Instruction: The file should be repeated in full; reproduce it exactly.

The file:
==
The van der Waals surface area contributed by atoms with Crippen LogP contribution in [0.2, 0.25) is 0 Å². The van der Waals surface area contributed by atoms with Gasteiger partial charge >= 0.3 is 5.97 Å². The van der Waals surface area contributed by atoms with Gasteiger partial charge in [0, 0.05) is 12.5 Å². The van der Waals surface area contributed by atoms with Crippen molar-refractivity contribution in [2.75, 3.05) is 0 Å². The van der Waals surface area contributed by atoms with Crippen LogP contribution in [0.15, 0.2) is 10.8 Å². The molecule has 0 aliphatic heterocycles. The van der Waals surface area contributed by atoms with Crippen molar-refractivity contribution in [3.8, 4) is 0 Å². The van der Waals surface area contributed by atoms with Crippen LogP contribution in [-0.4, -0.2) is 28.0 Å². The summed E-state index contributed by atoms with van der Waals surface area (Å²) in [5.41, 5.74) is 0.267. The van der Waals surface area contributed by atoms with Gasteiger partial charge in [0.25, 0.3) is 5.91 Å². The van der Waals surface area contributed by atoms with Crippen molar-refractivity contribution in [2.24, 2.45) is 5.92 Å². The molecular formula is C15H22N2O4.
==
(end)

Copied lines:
The van der Waals surface area contributed by atoms with Crippen LogP contribution in [0.2, 0.25) is 0 Å². The van der Waals surface area contributed by atoms with Gasteiger partial charge >= 0.3 is 5.97 Å². The van der Waals surface area contributed by atoms with Gasteiger partial charge in [0, 0.05) is 12.5 Å². The van der Waals surface area contributed by atoms with Crippen molar-refractivity contribution in [2.75, 3.05) is 0 Å². The van der Waals surface area contributed by atoms with Crippen LogP contribution in [0.15, 0.2) is 10.8 Å². The molecule has 0 aliphatic heterocycles. The van der Waals surface area contributed by atoms with Crippen molar-refractivity contribution in [3.8, 4) is 0 Å². The van der Waals surface area contributed by atoms with Crippen LogP contribution in [-0.4, -0.2) is 28.0 Å². The summed E-state index contributed by atoms with van der Waals surface area (Å²) in [5.41, 5.74) is 0.267. The van der Waals surface area contributed by atoms with Gasteiger partial charge in [0.25, 0.3) is 5.91 Å². The van der Waals surface area contributed by atoms with Crippen molar-refractivity contribution in [2.24, 2.45) is 5.92 Å². The molecular formula is C15H22N2O4.